[TriLUG] Older Programming books vs Modern Programming books
jdriselvato at gmail.com
Thu Sep 1 01:23:43 EDT 2011
So recently i have gotten really into 6502 Microprocessor and Assembly
I found 3 great sources for this topic:
was actually published in Greensboro, North Carolina. Go figure :D
As I look through these older books I find my self more interested, learning
more and it actually explains with the correct amount of detail cleaning up
I would think because information back then was so limited on these topics
they would be harder to write about and understand.
Now on the other hand I open up a book like
http://www.amazon.com/C-Game-Programmers-Development/dp/1584504528 C++ for
Game Programmers and I am like gezz.. Can this get any more boring...
My question is have any of you ever experienced this same problem were you
wish more modern books had the same feel as older programming books?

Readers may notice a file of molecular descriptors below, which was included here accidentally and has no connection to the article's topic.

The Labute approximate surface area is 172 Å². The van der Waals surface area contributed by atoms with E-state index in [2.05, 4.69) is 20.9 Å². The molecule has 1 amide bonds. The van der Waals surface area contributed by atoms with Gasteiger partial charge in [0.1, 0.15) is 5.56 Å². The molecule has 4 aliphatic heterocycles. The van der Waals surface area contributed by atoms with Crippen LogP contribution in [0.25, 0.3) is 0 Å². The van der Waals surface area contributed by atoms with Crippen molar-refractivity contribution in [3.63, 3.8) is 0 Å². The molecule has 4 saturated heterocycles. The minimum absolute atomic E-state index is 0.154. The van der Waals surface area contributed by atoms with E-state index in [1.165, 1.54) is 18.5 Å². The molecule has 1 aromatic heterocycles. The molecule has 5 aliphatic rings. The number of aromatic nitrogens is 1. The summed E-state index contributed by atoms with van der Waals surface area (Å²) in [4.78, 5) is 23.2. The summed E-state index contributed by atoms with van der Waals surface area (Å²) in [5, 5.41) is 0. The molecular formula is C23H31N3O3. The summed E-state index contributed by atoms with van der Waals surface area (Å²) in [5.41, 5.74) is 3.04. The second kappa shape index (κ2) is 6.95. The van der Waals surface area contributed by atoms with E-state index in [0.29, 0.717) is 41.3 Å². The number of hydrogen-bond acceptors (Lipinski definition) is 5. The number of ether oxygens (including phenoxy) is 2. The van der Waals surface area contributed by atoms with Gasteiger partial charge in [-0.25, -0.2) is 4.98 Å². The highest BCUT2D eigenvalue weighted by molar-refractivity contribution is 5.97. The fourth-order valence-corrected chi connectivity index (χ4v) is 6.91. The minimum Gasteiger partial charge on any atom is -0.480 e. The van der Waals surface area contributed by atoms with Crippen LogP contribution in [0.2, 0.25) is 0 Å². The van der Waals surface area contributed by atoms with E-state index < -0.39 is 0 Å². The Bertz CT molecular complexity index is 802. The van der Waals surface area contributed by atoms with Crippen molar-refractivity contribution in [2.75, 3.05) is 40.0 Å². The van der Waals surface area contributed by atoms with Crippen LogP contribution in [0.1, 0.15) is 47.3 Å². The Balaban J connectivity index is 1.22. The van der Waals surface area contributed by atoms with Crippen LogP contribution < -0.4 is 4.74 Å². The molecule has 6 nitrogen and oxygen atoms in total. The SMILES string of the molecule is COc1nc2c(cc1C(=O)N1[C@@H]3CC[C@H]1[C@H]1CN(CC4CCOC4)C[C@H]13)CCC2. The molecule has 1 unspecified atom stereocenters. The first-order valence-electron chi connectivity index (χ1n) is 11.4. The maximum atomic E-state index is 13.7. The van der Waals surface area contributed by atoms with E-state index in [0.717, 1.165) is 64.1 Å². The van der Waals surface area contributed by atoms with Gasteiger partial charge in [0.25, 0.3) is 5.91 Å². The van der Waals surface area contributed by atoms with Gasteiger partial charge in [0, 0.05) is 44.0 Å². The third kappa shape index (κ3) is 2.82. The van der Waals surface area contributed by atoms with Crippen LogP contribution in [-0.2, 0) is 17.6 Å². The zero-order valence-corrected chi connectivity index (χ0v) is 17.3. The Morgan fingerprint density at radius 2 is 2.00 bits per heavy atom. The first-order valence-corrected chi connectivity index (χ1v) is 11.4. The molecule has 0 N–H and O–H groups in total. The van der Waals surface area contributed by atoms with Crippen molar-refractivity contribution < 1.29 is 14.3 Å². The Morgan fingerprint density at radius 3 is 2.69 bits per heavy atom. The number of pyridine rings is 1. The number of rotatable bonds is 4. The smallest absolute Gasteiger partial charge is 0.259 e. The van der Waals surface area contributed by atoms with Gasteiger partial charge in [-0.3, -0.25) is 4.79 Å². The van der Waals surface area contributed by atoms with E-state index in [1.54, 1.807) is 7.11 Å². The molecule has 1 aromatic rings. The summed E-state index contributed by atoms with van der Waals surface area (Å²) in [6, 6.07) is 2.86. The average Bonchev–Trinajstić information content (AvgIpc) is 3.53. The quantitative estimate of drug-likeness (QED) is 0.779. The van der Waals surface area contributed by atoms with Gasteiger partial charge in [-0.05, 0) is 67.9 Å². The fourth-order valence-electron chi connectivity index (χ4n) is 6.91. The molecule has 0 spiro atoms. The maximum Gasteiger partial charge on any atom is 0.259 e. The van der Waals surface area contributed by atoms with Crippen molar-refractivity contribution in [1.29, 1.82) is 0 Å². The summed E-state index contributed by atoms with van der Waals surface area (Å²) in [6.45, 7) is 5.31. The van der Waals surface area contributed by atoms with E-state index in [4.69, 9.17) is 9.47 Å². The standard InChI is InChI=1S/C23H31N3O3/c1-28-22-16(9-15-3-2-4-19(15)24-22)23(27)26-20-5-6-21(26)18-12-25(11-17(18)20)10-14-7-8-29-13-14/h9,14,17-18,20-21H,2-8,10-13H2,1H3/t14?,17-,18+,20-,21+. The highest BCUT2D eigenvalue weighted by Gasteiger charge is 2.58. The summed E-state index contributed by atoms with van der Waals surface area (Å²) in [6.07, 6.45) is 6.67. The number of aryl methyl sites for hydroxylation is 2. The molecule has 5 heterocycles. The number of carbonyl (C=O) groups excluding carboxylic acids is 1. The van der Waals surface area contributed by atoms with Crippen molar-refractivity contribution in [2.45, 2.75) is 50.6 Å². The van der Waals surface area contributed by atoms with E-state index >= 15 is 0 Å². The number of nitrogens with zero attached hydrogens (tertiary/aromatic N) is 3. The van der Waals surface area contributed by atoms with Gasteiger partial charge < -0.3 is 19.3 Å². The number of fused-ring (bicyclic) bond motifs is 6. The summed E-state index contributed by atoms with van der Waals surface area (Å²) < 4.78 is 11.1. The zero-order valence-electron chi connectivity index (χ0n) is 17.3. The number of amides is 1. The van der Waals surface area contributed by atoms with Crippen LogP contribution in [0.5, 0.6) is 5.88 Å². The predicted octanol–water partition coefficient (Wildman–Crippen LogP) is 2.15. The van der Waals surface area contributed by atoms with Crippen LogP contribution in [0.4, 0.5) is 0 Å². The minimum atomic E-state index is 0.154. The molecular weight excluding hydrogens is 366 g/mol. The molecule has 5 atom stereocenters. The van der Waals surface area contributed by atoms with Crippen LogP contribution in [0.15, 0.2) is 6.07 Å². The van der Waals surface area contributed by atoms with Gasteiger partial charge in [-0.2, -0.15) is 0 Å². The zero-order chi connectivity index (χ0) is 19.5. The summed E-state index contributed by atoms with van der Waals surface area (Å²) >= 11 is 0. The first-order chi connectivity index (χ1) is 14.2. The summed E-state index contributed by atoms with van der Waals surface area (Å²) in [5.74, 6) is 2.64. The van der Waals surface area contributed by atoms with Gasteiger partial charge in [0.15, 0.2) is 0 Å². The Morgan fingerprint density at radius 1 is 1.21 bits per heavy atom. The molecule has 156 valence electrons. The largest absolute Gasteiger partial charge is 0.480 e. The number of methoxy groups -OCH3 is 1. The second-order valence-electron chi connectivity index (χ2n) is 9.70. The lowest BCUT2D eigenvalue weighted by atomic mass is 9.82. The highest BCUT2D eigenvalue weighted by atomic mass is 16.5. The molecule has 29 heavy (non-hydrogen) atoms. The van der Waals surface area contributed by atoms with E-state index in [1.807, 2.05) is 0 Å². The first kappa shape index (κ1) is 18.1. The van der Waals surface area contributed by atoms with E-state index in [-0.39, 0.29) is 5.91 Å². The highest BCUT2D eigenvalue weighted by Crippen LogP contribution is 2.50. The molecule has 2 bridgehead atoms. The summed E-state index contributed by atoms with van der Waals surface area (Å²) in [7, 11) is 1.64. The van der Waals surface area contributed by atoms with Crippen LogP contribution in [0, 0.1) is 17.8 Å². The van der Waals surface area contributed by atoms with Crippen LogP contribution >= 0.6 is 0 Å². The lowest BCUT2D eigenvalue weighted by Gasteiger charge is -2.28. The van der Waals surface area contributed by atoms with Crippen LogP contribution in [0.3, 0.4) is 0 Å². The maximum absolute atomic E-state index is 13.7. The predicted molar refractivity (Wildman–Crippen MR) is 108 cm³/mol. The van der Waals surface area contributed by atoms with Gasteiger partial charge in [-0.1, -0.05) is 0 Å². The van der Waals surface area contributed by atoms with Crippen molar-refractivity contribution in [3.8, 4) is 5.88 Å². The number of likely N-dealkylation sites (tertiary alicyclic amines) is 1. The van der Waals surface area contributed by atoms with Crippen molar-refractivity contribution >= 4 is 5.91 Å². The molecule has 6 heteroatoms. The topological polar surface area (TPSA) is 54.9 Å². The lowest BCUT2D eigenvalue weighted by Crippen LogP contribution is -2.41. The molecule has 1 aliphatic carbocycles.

It could also be at the moment I am really into the 6502 topic and I am
willing to learn more. but i mean I have been at my computer since 11 and
its now 1:20ish, I still want to keep going with my learning.
"Its the Othello of programming languages: a minute to learn, a lifetime to
master" - mwn3d (RosettaCode irc)
"A programmer will eventually tell you to use Mac OSX or Linux. If the
programmer likes fonts and typography, they'll tell you to get a Mac OSX
computer. If they like control and have a huge beard, they'll tell you to
install Linux." - Learn Python The Hard Way [free]
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